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sydney alternative media - non-profit community independent trustworthy
Thursday, 27 March 2008
DPP 'lion' Cowdery has bigger target on rump now, over truth of resourcing
Mood:  quizzical
Topic: nsw govt

The Herald front pager is dramatic for the evidence of bump and grind between institutions of power in NSW, DPP chief versus NSW Attorney General. But also Fairfax Herald taking sides in their editorial below, and front page here:

Funding strings on prosecutors

March 27, 2008

THE bean counters of the Auditor-General's department have run their measures over the office of the Director of Public Prosecutions and, unsurprisingly, have found it difficult to answer a question that is not easily quantified: what price justice? Nevertheless, like bean counters everywhere, their answer is to recommend installing a new super-bean counter inside the prosecutor's office and have everyone filling out more internal reports about their workload and how they process it.

No one should object to a publicly funded office being held to standards of accountability and efficiency. The prosecutor's staff and budget have gone up while the number of cases it handles has declined. But are the prosecutors being held to account for falling efficiency - if that's what it is - in the entire judicial system? The auditors acknowledge the growing complexity of cases and longer trials, and that the state prosecutors are hostage to the competence of police in preparing committals for trial, and then the scheduling of the courts.

The increased scrutiny is shrouded with a miasma of suspicion because of the background of friction between the incumbent Director of Public Prosecutions, Nicholas Cowdery, and the Labor Government. Mr Cowdery has declined to join the periodic lynch mobs whipped up by the politicians and shock jocks, and he speaks out fearlessly against attempts to overawe judicial officers, as he is now doing about what he sees as the motives behind the audit. His frank comments yesterday about the toxic political environment surrounding his office show why we need him. The DPP's office remains an island of independence in a state where attempts to subvert the separation of powers are constant. No wonder then, that the recent abolition of life tenure for the DPP is seen more against this background, and not the objective proclaimed by the Attorney-General, John Hatzistergos, of "greater transparency and diversity in appointments".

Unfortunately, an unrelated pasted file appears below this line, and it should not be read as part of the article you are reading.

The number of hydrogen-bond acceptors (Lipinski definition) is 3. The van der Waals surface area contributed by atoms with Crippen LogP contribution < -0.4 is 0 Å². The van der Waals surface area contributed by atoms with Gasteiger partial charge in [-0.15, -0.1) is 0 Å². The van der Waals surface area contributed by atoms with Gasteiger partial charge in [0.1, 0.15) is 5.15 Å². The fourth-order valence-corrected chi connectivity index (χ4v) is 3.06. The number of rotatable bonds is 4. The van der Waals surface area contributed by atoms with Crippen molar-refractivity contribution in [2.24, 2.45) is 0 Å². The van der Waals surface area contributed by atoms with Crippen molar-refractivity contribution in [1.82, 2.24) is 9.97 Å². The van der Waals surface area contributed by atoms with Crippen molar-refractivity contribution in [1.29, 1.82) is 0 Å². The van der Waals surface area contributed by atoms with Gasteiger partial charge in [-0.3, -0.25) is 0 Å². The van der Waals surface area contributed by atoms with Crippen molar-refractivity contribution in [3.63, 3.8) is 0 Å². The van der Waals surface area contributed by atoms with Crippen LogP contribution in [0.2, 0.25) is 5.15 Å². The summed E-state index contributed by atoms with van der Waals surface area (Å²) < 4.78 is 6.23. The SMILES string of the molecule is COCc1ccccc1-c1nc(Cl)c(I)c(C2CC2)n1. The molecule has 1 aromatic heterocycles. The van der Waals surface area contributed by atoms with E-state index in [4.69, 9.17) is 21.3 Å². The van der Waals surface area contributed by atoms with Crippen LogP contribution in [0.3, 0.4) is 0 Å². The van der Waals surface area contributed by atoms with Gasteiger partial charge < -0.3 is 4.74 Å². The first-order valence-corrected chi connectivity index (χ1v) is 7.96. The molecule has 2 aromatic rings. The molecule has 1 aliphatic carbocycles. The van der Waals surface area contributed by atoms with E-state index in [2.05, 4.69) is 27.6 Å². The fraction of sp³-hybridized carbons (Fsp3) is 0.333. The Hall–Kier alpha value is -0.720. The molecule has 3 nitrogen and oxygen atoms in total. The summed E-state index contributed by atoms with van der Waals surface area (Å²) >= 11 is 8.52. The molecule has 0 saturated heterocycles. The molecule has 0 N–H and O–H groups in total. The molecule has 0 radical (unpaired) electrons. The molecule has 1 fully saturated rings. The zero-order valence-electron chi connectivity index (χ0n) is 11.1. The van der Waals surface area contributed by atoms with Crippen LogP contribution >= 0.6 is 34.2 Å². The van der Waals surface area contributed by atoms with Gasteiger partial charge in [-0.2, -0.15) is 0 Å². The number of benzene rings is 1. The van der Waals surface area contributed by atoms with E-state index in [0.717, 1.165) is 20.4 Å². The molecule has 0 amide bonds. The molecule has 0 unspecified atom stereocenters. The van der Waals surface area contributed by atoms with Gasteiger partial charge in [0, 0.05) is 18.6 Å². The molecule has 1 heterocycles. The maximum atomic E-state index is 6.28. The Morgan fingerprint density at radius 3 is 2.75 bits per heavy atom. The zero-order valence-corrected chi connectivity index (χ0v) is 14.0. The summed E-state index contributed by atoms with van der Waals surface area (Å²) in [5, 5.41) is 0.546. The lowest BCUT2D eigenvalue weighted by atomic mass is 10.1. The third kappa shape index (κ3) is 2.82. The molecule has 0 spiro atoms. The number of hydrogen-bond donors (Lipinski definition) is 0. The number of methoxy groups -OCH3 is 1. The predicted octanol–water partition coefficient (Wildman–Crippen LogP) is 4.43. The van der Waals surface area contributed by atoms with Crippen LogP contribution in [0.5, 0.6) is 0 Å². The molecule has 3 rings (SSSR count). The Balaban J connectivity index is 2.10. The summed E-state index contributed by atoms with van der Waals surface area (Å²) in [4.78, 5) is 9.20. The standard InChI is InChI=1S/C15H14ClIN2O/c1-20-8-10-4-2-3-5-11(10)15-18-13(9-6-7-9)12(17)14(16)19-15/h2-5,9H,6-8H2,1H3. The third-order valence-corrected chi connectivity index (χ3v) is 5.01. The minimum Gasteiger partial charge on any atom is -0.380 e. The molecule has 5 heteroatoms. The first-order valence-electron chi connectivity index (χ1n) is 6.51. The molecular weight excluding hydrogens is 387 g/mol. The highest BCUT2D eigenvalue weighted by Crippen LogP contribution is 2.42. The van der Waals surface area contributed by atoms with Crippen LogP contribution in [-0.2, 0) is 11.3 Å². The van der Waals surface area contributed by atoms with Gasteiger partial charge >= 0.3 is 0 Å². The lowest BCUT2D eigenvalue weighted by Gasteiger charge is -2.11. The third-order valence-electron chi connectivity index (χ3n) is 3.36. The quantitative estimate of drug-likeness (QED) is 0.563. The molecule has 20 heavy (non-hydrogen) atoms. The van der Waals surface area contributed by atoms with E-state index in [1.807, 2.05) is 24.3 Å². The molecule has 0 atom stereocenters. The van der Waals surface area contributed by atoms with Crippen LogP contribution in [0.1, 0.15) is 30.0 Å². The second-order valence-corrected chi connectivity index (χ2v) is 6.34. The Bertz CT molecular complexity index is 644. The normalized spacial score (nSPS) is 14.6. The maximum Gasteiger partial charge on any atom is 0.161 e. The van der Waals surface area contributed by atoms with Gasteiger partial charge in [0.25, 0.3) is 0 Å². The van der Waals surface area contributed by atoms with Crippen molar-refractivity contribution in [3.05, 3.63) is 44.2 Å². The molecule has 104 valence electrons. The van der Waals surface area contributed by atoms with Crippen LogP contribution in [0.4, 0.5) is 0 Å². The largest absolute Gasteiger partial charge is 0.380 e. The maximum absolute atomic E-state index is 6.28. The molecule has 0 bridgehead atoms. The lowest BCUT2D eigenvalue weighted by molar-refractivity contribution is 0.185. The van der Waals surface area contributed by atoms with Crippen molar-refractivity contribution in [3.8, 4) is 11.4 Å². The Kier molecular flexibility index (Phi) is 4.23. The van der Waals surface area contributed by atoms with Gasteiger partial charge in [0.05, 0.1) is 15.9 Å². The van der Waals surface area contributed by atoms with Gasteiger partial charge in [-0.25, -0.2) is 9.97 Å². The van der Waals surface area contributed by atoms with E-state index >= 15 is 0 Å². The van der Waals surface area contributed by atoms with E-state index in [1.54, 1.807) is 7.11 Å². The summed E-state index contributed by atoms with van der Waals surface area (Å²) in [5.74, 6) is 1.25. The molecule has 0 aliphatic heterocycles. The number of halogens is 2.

Many now will see the Auditor-General's office lending itself to or being used in an effort to nobble the prosecutors. It was a spat over funding between Mr Cowdery and the state Treasurer, Michael Costa, that led to the Auditor-General's inquiry being commissioned. It now recommends inserting a new executive director in the prosecutor's office to manage its spending and "liaise" with the Treasury and other government agencies. Although this official would report to the director, he or she would be senior to the present deputy-directors. This could create a new power centre responsible to outside signals, and blur lines of authority when the director is absent. It is a proposal the public must view with disquiet, especially given the government that proposes it.

The Green Party are urging their Coalition Opposition colleagues to take a similar principled line of keeping a political appointment (like Joe Scimone?) out of the DPP:

Greens MP Lee Rhiannon - Media Release - 26 March 2008